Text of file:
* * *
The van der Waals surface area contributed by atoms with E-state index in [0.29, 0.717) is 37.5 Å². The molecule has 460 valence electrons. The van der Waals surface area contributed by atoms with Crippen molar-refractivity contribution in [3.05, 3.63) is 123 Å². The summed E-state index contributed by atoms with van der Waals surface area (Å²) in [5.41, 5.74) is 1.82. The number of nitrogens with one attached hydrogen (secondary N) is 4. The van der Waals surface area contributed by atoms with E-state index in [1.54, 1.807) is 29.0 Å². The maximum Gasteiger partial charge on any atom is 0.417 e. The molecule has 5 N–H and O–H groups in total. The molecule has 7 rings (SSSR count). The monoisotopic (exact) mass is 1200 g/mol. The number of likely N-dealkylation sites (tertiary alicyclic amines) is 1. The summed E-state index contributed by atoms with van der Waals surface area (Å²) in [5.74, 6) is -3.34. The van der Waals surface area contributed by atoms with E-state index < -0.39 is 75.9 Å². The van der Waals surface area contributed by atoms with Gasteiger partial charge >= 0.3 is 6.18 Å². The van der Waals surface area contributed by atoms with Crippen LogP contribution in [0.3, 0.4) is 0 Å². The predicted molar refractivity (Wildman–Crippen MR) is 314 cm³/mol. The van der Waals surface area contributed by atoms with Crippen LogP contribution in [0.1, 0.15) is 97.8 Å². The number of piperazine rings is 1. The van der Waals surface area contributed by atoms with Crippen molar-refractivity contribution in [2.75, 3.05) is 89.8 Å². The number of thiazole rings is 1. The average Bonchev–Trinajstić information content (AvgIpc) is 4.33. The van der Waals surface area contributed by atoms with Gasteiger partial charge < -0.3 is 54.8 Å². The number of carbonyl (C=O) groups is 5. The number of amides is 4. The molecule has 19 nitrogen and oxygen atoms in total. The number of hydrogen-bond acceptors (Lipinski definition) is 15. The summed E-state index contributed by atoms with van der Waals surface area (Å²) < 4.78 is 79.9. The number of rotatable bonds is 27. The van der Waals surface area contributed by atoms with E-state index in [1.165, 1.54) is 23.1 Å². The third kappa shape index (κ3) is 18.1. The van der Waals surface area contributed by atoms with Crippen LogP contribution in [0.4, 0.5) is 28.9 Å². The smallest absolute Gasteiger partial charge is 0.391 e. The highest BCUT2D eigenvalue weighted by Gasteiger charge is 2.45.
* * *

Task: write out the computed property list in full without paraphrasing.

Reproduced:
The van der Waals surface area contributed by atoms with E-state index in [0.29, 0.717) is 37.5 Å². The molecule has 460 valence electrons. The van der Waals surface area contributed by atoms with Crippen molar-refractivity contribution in [3.05, 3.63) is 123 Å². The summed E-state index contributed by atoms with van der Waals surface area (Å²) in [5.41, 5.74) is 1.82. The number of nitrogens with one attached hydrogen (secondary N) is 4. The van der Waals surface area contributed by atoms with E-state index in [1.54, 1.807) is 29.0 Å². The maximum Gasteiger partial charge on any atom is 0.417 e. The molecule has 5 N–H and O–H groups in total. The molecule has 7 rings (SSSR count). The monoisotopic (exact) mass is 1200 g/mol. The number of likely N-dealkylation sites (tertiary alicyclic amines) is 1. The summed E-state index contributed by atoms with van der Waals surface area (Å²) in [5.74, 6) is -3.34. The van der Waals surface area contributed by atoms with E-state index < -0.39 is 75.9 Å². The van der Waals surface area contributed by atoms with Gasteiger partial charge >= 0.3 is 6.18 Å². The van der Waals surface area contributed by atoms with Crippen LogP contribution in [0.3, 0.4) is 0 Å². The predicted molar refractivity (Wildman–Crippen MR) is 314 cm³/mol. The van der Waals surface area contributed by atoms with Crippen LogP contribution in [0.1, 0.15) is 97.8 Å². The number of piperazine rings is 1. The van der Waals surface area contributed by atoms with Crippen molar-refractivity contribution in [2.75, 3.05) is 89.8 Å². The number of thiazole rings is 1. The average Bonchev–Trinajstić information content (AvgIpc) is 4.33. The van der Waals surface area contributed by atoms with Gasteiger partial charge < -0.3 is 54.8 Å². The number of carbonyl (C=O) groups is 5. The number of amides is 4. The molecule has 19 nitrogen and oxygen atoms in total. The number of hydrogen-bond acceptors (Lipinski definition) is 15. The summed E-state index contributed by atoms with van der Waals surface area (Å²) < 4.78 is 79.9. The number of rotatable bonds is 27. The van der Waals surface area contributed by atoms with E-state index in [1.165, 1.54) is 23.1 Å². The third kappa shape index (κ3) is 18.1. The van der Waals surface area contributed by atoms with Crippen LogP contribution in [0.4, 0.5) is 28.9 Å². The smallest absolute Gasteiger partial charge is 0.391 e. The highest BCUT2D eigenvalue weighted by Gasteiger charge is 2.45.